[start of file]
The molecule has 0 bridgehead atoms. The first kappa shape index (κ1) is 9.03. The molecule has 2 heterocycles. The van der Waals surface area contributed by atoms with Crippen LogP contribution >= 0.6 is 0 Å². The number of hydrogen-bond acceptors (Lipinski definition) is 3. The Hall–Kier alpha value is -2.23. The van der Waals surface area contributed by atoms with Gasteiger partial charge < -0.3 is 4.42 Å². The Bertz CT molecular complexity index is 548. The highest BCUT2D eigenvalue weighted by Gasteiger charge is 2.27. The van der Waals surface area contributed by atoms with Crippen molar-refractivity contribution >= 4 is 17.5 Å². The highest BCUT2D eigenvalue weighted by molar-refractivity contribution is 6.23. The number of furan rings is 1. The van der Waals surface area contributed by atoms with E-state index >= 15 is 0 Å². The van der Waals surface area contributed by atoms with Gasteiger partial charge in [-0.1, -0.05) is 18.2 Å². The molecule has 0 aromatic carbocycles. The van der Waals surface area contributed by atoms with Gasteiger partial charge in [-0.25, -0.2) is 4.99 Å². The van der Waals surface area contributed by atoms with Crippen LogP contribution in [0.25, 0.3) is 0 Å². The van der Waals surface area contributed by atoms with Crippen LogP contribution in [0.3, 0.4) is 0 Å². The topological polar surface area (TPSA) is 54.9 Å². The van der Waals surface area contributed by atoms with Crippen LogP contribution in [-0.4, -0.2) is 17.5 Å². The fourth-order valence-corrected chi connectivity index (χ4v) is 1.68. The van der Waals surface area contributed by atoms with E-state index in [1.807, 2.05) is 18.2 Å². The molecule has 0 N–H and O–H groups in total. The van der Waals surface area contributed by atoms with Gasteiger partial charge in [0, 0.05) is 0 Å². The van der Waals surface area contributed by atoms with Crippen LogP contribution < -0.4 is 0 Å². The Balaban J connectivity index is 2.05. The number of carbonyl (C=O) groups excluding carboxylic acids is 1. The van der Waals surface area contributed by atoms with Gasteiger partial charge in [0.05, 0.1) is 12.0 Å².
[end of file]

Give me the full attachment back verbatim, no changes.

The molecule has 0 bridgehead atoms. The first kappa shape index (κ1) is 9.03. The molecule has 2 heterocycles. The van der Waals surface area contributed by atoms with Crippen LogP contribution >= 0.6 is 0 Å². The number of hydrogen-bond acceptors (Lipinski definition) is 3. The Hall–Kier alpha value is -2.23. The van der Waals surface area contributed by atoms with Gasteiger partial charge < -0.3 is 4.42 Å². The Bertz CT molecular complexity index is 548. The highest BCUT2D eigenvalue weighted by Gasteiger charge is 2.27. The van der Waals surface area contributed by atoms with Crippen molar-refractivity contribution >= 4 is 17.5 Å². The highest BCUT2D eigenvalue weighted by molar-refractivity contribution is 6.23. The number of furan rings is 1. The van der Waals surface area contributed by atoms with E-state index >= 15 is 0 Å². The van der Waals surface area contributed by atoms with Gasteiger partial charge in [-0.1, -0.05) is 18.2 Å². The molecule has 0 aromatic carbocycles. The van der Waals surface area contributed by atoms with Gasteiger partial charge in [-0.25, -0.2) is 4.99 Å². The van der Waals surface area contributed by atoms with Crippen LogP contribution in [0.25, 0.3) is 0 Å². The van der Waals surface area contributed by atoms with Crippen LogP contribution in [0.3, 0.4) is 0 Å². The topological polar surface area (TPSA) is 54.9 Å². The van der Waals surface area contributed by atoms with Crippen LogP contribution in [-0.4, -0.2) is 17.5 Å². The fourth-order valence-corrected chi connectivity index (χ4v) is 1.68. The van der Waals surface area contributed by atoms with E-state index in [1.807, 2.05) is 18.2 Å². The molecule has 0 N–H and O–H groups in total. The van der Waals surface area contributed by atoms with Gasteiger partial charge in [0, 0.05) is 0 Å². The van der Waals surface area contributed by atoms with Crippen LogP contribution < -0.4 is 0 Å². The Balaban J connectivity index is 2.05. The number of carbonyl (C=O) groups excluding carboxylic acids is 1. The van der Waals surface area contributed by atoms with Gasteiger partial charge in [0.05, 0.1) is 12.0 Å².